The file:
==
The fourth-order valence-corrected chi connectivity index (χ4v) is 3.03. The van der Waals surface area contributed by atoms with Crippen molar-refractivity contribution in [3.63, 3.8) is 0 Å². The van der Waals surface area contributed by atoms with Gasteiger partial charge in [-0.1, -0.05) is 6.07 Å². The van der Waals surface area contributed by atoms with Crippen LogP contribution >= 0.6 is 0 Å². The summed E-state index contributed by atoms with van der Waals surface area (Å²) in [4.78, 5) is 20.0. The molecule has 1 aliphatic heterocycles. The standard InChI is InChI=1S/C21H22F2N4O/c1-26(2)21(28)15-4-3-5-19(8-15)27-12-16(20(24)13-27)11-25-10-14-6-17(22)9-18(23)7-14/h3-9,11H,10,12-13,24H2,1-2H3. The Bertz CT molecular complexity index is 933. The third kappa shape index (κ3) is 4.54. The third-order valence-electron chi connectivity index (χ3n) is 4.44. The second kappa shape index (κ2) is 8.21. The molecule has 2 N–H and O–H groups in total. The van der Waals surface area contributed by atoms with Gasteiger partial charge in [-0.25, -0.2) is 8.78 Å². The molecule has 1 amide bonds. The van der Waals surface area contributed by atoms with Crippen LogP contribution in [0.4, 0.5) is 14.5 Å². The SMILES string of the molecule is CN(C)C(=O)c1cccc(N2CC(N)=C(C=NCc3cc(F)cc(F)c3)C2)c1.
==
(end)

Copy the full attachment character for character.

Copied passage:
The fourth-order valence-corrected chi connectivity index (χ4v) is 3.03. The van der Waals surface area contributed by atoms with Crippen molar-refractivity contribution in [3.63, 3.8) is 0 Å². The van der Waals surface area contributed by atoms with Gasteiger partial charge in [-0.1, -0.05) is 6.07 Å². The van der Waals surface area contributed by atoms with Crippen LogP contribution >= 0.6 is 0 Å². The summed E-state index contributed by atoms with van der Waals surface area (Å²) in [4.78, 5) is 20.0. The molecule has 1 aliphatic heterocycles. The standard InChI is InChI=1S/C21H22F2N4O/c1-26(2)21(28)15-4-3-5-19(8-15)27-12-16(20(24)13-27)11-25-10-14-6-17(22)9-18(23)7-14/h3-9,11H,10,12-13,24H2,1-2H3. The Bertz CT molecular complexity index is 933. The third kappa shape index (κ3) is 4.54. The third-order valence-electron chi connectivity index (χ3n) is 4.44. The second kappa shape index (κ2) is 8.21. The molecule has 2 N–H and O–H groups in total. The van der Waals surface area contributed by atoms with Gasteiger partial charge in [-0.25, -0.2) is 8.78 Å². The molecule has 1 amide bonds. The van der Waals surface area contributed by atoms with Crippen LogP contribution in [0.4, 0.5) is 14.5 Å². The SMILES string of the molecule is CN(C)C(=O)c1cccc(N2CC(N)=C(C=NCc3cc(F)cc(F)c3)C2)c1.